Maria Pia Celestino ’13 is one of the co-founders of EyeTalker, a project that developed a pair of glasses with a camera that captures printed text and delivers it as audio to the visually impaired. EyeTalker was created in 2012 for a social entrepreneurship business plan competition. The glasses help visually impaired citizens “hear” printed text on books, newspapers, magazines and menus. Earlier this year, EyeTalker won the Miami Herald Business Plan Competition. Celestino started her career as an entrepreneur at age 18 working in the design and marketing fields. She is also the founder of South Florida-based Crea7ive.com, an award-winning digital marketing agency that has garnered national recognition for web design, branding and social media. She has held seminars on social media and marketing and collaborated on Bruce C. Brown’s 2010 book How to Build a Website with Little or No Money.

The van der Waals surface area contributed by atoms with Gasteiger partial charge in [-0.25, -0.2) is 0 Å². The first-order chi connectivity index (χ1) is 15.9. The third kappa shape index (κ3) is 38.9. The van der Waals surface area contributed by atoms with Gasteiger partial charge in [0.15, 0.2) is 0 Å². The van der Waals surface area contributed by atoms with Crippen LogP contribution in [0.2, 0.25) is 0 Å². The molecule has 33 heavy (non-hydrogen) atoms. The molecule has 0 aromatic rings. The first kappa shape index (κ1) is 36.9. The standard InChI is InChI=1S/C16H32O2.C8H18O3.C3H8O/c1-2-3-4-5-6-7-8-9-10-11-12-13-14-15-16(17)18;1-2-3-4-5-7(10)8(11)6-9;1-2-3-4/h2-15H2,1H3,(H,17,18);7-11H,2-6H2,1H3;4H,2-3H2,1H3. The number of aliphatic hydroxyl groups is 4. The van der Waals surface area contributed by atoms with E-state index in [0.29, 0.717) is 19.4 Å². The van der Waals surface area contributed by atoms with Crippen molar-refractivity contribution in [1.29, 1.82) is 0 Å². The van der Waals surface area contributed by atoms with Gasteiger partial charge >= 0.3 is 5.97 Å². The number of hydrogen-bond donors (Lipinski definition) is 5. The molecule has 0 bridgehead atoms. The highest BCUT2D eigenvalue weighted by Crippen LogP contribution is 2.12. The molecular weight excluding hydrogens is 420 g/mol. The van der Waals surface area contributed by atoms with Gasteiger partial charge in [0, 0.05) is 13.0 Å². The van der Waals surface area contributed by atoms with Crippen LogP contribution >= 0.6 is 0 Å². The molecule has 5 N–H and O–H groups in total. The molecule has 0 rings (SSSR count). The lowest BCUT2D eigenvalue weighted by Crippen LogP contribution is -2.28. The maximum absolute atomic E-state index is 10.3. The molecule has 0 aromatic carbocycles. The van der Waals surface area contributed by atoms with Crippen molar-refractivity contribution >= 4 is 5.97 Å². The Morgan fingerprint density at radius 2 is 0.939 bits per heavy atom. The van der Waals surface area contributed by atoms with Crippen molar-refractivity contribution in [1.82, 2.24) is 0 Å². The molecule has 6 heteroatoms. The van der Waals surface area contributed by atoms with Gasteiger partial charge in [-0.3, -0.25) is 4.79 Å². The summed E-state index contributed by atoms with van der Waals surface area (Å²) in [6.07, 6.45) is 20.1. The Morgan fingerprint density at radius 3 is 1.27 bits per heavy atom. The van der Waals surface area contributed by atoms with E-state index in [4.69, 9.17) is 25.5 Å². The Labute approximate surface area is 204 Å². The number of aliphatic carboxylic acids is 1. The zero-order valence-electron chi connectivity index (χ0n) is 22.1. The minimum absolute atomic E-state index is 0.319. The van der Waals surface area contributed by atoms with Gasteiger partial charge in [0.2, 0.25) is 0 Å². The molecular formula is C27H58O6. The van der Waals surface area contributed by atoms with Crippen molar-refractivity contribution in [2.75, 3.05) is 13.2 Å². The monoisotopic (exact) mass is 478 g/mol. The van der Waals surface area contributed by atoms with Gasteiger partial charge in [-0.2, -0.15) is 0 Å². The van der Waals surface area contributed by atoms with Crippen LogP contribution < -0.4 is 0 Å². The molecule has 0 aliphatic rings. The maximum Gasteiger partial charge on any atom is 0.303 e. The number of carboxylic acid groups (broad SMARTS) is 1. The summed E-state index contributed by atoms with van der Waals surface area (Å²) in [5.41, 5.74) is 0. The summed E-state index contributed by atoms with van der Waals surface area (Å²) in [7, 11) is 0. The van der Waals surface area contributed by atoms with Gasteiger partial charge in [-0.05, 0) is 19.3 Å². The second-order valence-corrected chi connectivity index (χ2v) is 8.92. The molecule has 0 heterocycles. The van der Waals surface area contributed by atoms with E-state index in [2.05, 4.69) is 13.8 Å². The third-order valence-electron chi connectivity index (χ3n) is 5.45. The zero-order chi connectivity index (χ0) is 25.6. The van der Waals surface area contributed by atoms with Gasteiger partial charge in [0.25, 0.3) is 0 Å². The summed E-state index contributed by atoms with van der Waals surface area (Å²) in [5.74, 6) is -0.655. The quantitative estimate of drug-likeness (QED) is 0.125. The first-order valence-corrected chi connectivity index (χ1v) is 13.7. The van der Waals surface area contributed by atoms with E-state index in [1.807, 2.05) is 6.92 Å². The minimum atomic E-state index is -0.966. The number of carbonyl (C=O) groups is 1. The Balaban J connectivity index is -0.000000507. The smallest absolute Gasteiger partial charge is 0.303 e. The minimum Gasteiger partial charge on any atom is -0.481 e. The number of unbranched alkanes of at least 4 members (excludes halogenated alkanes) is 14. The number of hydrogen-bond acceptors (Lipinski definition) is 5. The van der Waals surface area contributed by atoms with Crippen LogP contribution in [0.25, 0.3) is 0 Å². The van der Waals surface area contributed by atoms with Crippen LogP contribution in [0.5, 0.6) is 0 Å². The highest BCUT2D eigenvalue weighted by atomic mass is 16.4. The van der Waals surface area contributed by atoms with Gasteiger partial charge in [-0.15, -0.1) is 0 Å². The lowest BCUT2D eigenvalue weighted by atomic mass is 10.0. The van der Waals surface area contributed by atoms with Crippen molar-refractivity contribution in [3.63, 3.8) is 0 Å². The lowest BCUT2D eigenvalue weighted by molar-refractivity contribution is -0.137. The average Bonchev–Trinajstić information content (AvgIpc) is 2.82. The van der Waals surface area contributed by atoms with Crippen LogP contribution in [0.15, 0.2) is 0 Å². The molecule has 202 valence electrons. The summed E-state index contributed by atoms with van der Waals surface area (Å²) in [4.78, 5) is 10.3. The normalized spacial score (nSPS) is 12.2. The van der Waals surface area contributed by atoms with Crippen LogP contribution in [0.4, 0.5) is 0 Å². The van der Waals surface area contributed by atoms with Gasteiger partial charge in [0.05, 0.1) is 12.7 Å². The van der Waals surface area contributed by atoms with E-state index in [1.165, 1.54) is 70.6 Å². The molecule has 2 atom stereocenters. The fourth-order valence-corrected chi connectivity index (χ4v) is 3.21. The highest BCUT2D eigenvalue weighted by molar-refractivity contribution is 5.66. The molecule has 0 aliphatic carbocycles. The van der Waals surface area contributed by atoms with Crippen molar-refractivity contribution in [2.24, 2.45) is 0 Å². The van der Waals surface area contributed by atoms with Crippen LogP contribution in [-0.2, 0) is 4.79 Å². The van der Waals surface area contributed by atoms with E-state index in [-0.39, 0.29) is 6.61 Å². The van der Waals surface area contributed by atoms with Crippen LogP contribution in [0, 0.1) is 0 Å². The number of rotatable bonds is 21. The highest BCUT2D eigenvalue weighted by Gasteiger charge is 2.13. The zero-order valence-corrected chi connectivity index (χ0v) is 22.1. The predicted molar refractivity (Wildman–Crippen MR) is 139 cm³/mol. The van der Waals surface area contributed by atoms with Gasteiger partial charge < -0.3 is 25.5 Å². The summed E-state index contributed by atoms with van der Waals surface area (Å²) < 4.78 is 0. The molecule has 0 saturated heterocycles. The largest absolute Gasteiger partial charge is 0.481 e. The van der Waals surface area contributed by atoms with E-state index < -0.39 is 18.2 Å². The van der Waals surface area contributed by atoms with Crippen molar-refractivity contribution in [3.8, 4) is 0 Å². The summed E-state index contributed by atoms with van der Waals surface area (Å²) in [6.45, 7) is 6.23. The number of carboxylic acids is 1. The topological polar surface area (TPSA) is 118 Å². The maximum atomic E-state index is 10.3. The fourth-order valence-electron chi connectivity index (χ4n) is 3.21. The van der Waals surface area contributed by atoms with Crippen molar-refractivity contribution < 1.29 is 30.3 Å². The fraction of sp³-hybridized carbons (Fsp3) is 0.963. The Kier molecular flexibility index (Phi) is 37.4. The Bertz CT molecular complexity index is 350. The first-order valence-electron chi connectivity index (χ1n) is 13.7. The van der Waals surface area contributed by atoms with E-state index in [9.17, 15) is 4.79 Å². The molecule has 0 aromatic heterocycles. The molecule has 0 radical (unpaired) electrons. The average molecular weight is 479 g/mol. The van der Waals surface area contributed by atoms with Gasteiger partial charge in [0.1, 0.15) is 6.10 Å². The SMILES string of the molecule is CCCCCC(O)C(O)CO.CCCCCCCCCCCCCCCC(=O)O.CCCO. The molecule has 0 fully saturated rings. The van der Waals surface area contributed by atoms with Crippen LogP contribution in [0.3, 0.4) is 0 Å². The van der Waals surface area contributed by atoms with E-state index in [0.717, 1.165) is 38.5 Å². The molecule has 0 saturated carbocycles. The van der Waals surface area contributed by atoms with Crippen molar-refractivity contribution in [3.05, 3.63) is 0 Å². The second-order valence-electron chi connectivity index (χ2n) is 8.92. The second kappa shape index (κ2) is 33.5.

Alexa Rae Chavarry, 19, is the creator of butterfly-project.tumblr.com, an anonymous blog that has helped thousands, including herself, recover from self-injury, eating disorders, addiction and suicide. On her blog, Chavarry asks her readers who are thinking of hurting themselves to instead draw a butterfly on themselves and name it after someone they care about. The goal is to focus on the butterfly, in the hopes that even after it fades, the individual is strong enough to continue on the road to recovery. Chavarry came across the idea in high school after she searched the Internet for different coping mechanisms for self-harm. In 2011, she launched the blog to share her recovery method with the world. Today, the blog has more than 14,000 followers who have submitted their stories of struggle, hope and recovery.